With four of the major conference tournaments complete (two more will be decided Monday), the shape of the bracket is beginning to firm up. But that doesn't mean the biggest weekend of the season did not produce some changes.
Tennessee now a No. 1: The biggest change came right at the top, where the Lady Vols, behind their 17th SEC tournament championship, replaced South Carolina on the top line. Tennessee had to get through three NCAA tournament-caliber teams -- LSU, Texas A&M and Kentucky -- to capture the crown. It wasn't always pretty in Duluth, Ga. (Tennessee trailed much of the title game to the Wildcats in an extremely intense, physical game), but it gave the Lady Vols a seven-game winning streak and 13 top-50 RPI wins, more than anyone in the country other than Notre Dame. The Gamecocks suffered a semifinal loss to Kentucky and were hurt in the fine-line evaluation of No. 1 seeds by losing two of their past three. The competition for the final two No. 1 seeds behind Connecticut and Notre Dame is extremely tight, so South Carolina's stumble to the finish, plus its unimpressive nonconference strength of schedule, relegates the Gamecocks to a No. 2 seed.
Louisville's case for a top seed: The Cardinals are still in the race for a No. 1, but it now likely requires a win over Connecticut in Monday's American title game (ESPN/WatchESPN, 7 p.m. ET). With Stanford's loss to Southern California in the Pac-12 semis, some immediately questioned whether Louisville could supplant the Cardinal as a No. 1 seed. Then Louisville nearly lost to South Florida. The comparison against Stanford for a No. 1 seed already was not particularly strong -- and it isn't just the weakness of the American that hurts the Cardinals. Stanford's nonconference schedule was significantly stronger and Stanford has 10 more top-50 and three more top-25 wins than Louisville. The two "bad" losses Stanford suffered -- to Washington and USC -- aren't bad at all. Both teams are in the top 100, which means those defeats aren't evaluated as bad losses. Not to mention that USC is a NCAA tournament team now. If the Louisville beats UConn or even performs very well Monday, the evaluation might change. But to this point, it is extremely hard to justify Louisville over Stanford as a No. 1 seed.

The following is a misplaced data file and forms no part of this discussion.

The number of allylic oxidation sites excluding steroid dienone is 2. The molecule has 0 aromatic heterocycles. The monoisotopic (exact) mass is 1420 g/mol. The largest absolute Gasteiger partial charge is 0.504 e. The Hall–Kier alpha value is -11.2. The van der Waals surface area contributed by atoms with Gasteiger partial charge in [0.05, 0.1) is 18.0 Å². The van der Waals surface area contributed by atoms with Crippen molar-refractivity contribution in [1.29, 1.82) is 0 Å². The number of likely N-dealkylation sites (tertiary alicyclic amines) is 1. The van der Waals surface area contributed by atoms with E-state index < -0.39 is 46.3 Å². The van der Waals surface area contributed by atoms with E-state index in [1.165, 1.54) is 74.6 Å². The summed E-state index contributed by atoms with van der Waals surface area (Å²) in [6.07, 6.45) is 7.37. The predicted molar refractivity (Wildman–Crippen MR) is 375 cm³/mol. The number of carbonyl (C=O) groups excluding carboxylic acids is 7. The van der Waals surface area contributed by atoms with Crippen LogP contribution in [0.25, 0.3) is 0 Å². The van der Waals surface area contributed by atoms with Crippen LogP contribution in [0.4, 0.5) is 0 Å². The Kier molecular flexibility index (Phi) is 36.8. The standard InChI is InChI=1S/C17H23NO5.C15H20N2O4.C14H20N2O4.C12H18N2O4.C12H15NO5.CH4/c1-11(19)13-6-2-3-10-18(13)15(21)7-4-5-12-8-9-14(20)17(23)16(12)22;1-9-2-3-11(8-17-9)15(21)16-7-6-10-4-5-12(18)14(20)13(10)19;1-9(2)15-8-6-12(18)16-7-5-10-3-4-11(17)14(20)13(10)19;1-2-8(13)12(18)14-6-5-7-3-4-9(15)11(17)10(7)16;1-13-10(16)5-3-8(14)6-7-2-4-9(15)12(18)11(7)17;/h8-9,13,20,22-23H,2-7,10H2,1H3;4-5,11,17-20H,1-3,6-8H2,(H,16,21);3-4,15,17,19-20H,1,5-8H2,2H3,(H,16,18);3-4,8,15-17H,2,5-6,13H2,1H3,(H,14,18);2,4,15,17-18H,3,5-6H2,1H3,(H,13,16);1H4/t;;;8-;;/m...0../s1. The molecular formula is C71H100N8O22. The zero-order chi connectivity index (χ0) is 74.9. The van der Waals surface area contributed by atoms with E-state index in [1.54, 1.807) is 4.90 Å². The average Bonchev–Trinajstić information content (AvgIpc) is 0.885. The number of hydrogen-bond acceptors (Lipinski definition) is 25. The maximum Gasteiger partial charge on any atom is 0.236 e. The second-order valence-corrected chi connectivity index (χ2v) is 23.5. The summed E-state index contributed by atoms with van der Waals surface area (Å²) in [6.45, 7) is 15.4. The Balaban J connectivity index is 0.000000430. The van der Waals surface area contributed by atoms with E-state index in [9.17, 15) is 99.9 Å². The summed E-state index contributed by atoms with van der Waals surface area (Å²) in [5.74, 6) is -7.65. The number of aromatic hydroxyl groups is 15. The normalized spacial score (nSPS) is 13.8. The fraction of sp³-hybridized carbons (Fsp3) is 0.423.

Duke supplants West Virginia as the final No. 2 seed: This isn't to say the Mountaineers did anything wrong. However, they have struggled some since winning at Baylor, while Duke played its best basketball since losing Alexis Jones for the season. The Blue Devils' overall résumé is much better than West Virginia's. Granted, much of the Duke credential list was compiled with a different-looking team, but the Blue Devils played well enough against North Carolina and Notre Dame in the ACC tournament to push them ahead in the race. Call it the eye test perhaps, but Duke looked like the better team over the weekend.